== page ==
Laboratório Nacional
de Luz Síncrotron

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TÉCNICAS

VOLTAR

TÉCNICAS DISPONÍVEIS


As técnicas e configurações experimentais a seguir estão disponíveis nesta linha de luz. Para saber mais sobre as limitações e requerimentos das técnicas, contate o coordenador da linha de luz antes de submeter sua proposta.

AMBIENT MEASUREMENTS


Ambient measurements are conducted on samples which require the high resolution capability of the beamline. Here samples are measured under ambient temperatures and are exposed to the atmosphere during measurements. The setup gives accurate peak position and shape and reduces peak overlap of highly crystalline materials while reducing background signal. This set-up is normally required for quantitative analysis of samples, i. e. Structure determination of performing Rietveld Refinement to determine crystalline parameters, such as cell parameter and volume, crystal size, investigation of strain, lattice defects and micro-structure of materials. It is carried out at ambient conditions (room temperature) in Bragg-Bretano geometry or at cryogenic temperature with a cryostat. It is important to note that the cryostats work without sample spinning and the theta angle is fixed during the measurement. High resolution requires an analyzer crystal, a Ge (111) crystal, installed before the point detector (Cyberstar scintillation detector), which provides a step-size resolution of 0.02o in 2theta. This analysis mode results in low photons flux and thus a lower intensity of the diffracted beam and consequently, longer data acquisition times (4-10 hours for each sample).

 

IN-SITU MEASUREMENTS


These measurements involve the use of a furnace with the additional capability of gas flow. With this setup various types of reactions can be simulated. The temperature range is dependent on the furnace used (please see types of furnaces available at the beamline). Various gas environments are allowed to simulate chemical reactions. Some restrictions are in place for safety as well as preventing damage to the furnaces. Thus, no corrosive gases are allowed. Further, restrictions apply to the use of hydrogen (5% max) and oxygen (20% max). We strongly urge you to contact the beamline staff prior to sending a beamtime proposal to certify that your experiment fits into our safety regulations. A mild vacuum may be applied to the furnace as well as humidity if required. A mass spectrometer is also available to analyze the chemical composition at the outlet of the furnace. The appropriate furnace will be selected by the beamline staff depending on the needs of the user.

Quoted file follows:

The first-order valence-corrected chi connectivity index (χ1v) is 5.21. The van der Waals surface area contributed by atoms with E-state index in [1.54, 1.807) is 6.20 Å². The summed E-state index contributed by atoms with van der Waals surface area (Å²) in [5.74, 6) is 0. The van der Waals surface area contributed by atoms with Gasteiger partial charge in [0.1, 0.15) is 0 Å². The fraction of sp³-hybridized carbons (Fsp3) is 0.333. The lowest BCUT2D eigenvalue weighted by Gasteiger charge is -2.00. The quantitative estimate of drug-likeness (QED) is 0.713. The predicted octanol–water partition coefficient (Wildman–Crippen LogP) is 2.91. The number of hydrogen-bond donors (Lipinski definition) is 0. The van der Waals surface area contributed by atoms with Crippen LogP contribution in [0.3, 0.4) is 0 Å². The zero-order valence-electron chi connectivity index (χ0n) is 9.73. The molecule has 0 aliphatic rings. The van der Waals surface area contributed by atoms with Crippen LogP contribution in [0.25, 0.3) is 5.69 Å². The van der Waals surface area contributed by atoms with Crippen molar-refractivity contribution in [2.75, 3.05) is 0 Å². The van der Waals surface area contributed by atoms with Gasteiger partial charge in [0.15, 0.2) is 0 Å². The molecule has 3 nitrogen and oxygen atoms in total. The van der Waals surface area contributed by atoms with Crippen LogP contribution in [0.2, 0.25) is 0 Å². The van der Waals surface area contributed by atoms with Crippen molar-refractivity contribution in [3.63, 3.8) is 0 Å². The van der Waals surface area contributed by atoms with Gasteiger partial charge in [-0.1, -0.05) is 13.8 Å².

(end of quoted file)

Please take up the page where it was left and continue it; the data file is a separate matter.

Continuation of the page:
The in-situ setup works for both fast measurements (lower resolution) using the Mythen 1K detector as well as the High resolution setup using the Cyberstar point detector. Please note the large time differences in collecting data between these two detectors. For further information about more complex setups, please contact the beamline staff.

fig1 fig2

Legenda – Left: Anton Paar XRK 900 (only available with Cyberstar detector). Right: Canario Furnace

 

SAMPLE PREPARATION


Depending on the type of experimental setup required samples may be prepared as either a powder or pellet. Powder samples are preferred however. Samples need to be ground down to the finest possible size to avoid sample related effects affecting the data. This applies to all data collections.

Legenda - Sample holders from left to right: Furnace, cryostat, High-resolution

Legenda – Sample holders from left to right: Furnace, cryostat, High-resolution

 

CRYOSTAT


For low temperature measurements, a cryostat from Advanced research systems is available. The lowest temperature achievable is around 2 K using He or 10 K using N. Samples measured using the cryostat are also considered as high resolution and thus long measurement times are required (3-6 hours per sample).

fig3

Legenda – Cryostat from Advanced research systems

 

BEAMLINE ENERGY


XPD is normally fixed at 8 keV (=1.5498Å) which corresponds to the highest photon flux and is equivalent to Cu Kα wavelength used in conventional X-ray sources. However, the energy may be changed if anomalous diffraction experiment are required or if the sample is composed of Fe and/or Co. The energy is then set to 7 keV to avoid fluorescence. It is also possible to work at higher energies if it is important to increase the penetration depth of the X-rays into the sample, in the case of samples composed of high Z materials.